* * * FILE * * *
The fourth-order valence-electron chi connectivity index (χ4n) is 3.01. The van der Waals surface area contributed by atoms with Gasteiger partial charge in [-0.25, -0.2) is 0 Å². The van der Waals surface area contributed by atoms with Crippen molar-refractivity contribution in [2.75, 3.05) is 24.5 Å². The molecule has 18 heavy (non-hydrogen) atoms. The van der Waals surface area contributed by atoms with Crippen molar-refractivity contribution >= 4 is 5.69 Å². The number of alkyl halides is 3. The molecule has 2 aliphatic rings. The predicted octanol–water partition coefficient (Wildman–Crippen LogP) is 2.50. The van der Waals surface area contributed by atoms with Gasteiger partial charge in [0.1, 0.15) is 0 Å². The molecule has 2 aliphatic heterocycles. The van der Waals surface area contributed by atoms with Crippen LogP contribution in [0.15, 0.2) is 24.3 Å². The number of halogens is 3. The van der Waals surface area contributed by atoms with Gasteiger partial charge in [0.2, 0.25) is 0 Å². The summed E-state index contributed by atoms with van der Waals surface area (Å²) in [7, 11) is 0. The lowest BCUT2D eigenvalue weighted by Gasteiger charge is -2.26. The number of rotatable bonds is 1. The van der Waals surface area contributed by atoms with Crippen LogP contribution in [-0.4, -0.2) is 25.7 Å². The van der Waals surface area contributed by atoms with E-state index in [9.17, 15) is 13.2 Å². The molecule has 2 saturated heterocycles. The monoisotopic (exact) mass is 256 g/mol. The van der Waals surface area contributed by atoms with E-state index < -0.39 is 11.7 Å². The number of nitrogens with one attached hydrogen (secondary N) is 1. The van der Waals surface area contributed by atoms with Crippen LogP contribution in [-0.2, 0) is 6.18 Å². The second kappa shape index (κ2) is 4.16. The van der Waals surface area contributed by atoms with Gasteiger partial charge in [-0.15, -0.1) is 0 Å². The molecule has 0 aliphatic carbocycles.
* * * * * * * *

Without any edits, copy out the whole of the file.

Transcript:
The fourth-order valence-electron chi connectivity index (χ4n) is 3.01. The van der Waals surface area contributed by atoms with Gasteiger partial charge in [-0.25, -0.2) is 0 Å². The van der Waals surface area contributed by atoms with Crippen molar-refractivity contribution in [2.75, 3.05) is 24.5 Å². The molecule has 18 heavy (non-hydrogen) atoms. The van der Waals surface area contributed by atoms with Crippen molar-refractivity contribution >= 4 is 5.69 Å². The number of alkyl halides is 3. The molecule has 2 aliphatic rings. The predicted octanol–water partition coefficient (Wildman–Crippen LogP) is 2.50. The van der Waals surface area contributed by atoms with Gasteiger partial charge in [0.1, 0.15) is 0 Å². The molecule has 2 aliphatic heterocycles. The van der Waals surface area contributed by atoms with Crippen LogP contribution in [0.15, 0.2) is 24.3 Å². The number of halogens is 3. The van der Waals surface area contributed by atoms with Gasteiger partial charge in [0.2, 0.25) is 0 Å². The summed E-state index contributed by atoms with van der Waals surface area (Å²) in [7, 11) is 0. The lowest BCUT2D eigenvalue weighted by Gasteiger charge is -2.26. The number of rotatable bonds is 1. The van der Waals surface area contributed by atoms with Crippen LogP contribution in [-0.4, -0.2) is 25.7 Å². The van der Waals surface area contributed by atoms with E-state index in [9.17, 15) is 13.2 Å². The molecule has 2 saturated heterocycles. The monoisotopic (exact) mass is 256 g/mol. The van der Waals surface area contributed by atoms with E-state index < -0.39 is 11.7 Å². The number of nitrogens with one attached hydrogen (secondary N) is 1. The van der Waals surface area contributed by atoms with Crippen LogP contribution in [-0.2, 0) is 6.18 Å². The second kappa shape index (κ2) is 4.16. The van der Waals surface area contributed by atoms with Gasteiger partial charge in [-0.15, -0.1) is 0 Å². The molecule has 0 aliphatic carbocycles.